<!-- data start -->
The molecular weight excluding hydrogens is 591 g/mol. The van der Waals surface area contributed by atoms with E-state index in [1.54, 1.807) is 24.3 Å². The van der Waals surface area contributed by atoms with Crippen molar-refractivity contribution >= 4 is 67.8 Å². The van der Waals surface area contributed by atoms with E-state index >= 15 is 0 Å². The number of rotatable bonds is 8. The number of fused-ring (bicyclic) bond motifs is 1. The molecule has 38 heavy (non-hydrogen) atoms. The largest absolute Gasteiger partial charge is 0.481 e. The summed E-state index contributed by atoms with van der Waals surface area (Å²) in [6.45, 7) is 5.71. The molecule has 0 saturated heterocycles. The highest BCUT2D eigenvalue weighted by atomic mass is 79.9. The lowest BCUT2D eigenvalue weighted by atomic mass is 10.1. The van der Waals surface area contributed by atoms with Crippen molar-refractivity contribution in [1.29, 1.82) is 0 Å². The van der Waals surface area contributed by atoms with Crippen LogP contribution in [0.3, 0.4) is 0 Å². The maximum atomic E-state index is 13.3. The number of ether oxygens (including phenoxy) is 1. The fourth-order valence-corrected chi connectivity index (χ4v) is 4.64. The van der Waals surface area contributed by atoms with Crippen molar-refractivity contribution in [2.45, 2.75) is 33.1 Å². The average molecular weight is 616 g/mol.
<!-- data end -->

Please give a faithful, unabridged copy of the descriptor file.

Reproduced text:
The molecular weight excluding hydrogens is 591 g/mol. The van der Waals surface area contributed by atoms with E-state index in [1.54, 1.807) is 24.3 Å². The van der Waals surface area contributed by atoms with Crippen molar-refractivity contribution >= 4 is 67.8 Å². The van der Waals surface area contributed by atoms with E-state index >= 15 is 0 Å². The number of rotatable bonds is 8. The number of fused-ring (bicyclic) bond motifs is 1. The molecule has 38 heavy (non-hydrogen) atoms. The largest absolute Gasteiger partial charge is 0.481 e. The summed E-state index contributed by atoms with van der Waals surface area (Å²) in [6.45, 7) is 5.71. The molecule has 0 saturated heterocycles. The highest BCUT2D eigenvalue weighted by atomic mass is 79.9. The lowest BCUT2D eigenvalue weighted by atomic mass is 10.1. The van der Waals surface area contributed by atoms with Crippen molar-refractivity contribution in [1.29, 1.82) is 0 Å². The van der Waals surface area contributed by atoms with Crippen LogP contribution in [0.3, 0.4) is 0 Å². The maximum atomic E-state index is 13.3. The number of ether oxygens (including phenoxy) is 1. The fourth-order valence-corrected chi connectivity index (χ4v) is 4.64. The van der Waals surface area contributed by atoms with Crippen molar-refractivity contribution in [2.45, 2.75) is 33.1 Å². The average molecular weight is 616 g/mol.